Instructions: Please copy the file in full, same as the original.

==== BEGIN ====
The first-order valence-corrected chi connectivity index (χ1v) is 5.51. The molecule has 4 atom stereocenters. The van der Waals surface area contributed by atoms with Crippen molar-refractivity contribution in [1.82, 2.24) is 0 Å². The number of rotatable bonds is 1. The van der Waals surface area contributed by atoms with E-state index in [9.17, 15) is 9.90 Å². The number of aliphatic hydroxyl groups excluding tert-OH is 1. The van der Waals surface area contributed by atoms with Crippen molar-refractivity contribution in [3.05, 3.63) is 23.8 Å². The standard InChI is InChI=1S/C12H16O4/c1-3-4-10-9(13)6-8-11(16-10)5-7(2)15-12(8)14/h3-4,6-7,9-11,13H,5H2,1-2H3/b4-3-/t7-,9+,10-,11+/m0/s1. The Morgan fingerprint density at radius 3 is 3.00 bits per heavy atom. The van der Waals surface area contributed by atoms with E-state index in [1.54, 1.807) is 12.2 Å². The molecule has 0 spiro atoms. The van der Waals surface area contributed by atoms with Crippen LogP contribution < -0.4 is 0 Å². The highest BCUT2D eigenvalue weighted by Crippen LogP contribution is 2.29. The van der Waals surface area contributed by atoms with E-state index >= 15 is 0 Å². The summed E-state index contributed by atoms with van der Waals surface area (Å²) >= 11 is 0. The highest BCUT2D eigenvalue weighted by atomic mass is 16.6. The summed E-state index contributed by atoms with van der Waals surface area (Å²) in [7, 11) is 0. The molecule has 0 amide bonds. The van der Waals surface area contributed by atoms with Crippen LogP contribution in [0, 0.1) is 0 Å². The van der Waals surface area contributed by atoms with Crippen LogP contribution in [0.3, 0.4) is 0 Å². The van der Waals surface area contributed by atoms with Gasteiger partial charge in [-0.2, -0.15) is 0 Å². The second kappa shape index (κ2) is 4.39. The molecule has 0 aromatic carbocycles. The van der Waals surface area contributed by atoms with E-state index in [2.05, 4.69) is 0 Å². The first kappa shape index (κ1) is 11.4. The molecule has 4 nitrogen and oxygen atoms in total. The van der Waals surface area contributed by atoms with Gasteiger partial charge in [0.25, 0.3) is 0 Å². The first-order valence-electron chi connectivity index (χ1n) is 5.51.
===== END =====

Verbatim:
The first-order valence-corrected chi connectivity index (χ1v) is 5.51. The molecule has 4 atom stereocenters. The van der Waals surface area contributed by atoms with Crippen molar-refractivity contribution in [1.82, 2.24) is 0 Å². The number of rotatable bonds is 1. The van der Waals surface area contributed by atoms with E-state index in [9.17, 15) is 9.90 Å². The number of aliphatic hydroxyl groups excluding tert-OH is 1. The van der Waals surface area contributed by atoms with Crippen molar-refractivity contribution in [3.05, 3.63) is 23.8 Å². The standard InChI is InChI=1S/C12H16O4/c1-3-4-10-9(13)6-8-11(16-10)5-7(2)15-12(8)14/h3-4,6-7,9-11,13H,5H2,1-2H3/b4-3-/t7-,9+,10-,11+/m0/s1. The Morgan fingerprint density at radius 3 is 3.00 bits per heavy atom. The van der Waals surface area contributed by atoms with E-state index in [1.54, 1.807) is 12.2 Å². The molecule has 0 spiro atoms. The van der Waals surface area contributed by atoms with Crippen LogP contribution < -0.4 is 0 Å². The highest BCUT2D eigenvalue weighted by Crippen LogP contribution is 2.29. The van der Waals surface area contributed by atoms with E-state index >= 15 is 0 Å². The summed E-state index contributed by atoms with van der Waals surface area (Å²) >= 11 is 0. The highest BCUT2D eigenvalue weighted by atomic mass is 16.6. The summed E-state index contributed by atoms with van der Waals surface area (Å²) in [7, 11) is 0. The molecule has 0 amide bonds. The van der Waals surface area contributed by atoms with Crippen LogP contribution in [0, 0.1) is 0 Å². The van der Waals surface area contributed by atoms with Crippen LogP contribution in [0.3, 0.4) is 0 Å². The van der Waals surface area contributed by atoms with Gasteiger partial charge in [-0.2, -0.15) is 0 Å². The second kappa shape index (κ2) is 4.39. The molecule has 0 aromatic carbocycles. The van der Waals surface area contributed by atoms with E-state index in [2.05, 4.69) is 0 Å². The first kappa shape index (κ1) is 11.4. The molecule has 4 nitrogen and oxygen atoms in total. The van der Waals surface area contributed by atoms with Gasteiger partial charge in [0.25, 0.3) is 0 Å². The first-order valence-electron chi connectivity index (χ1n) is 5.51.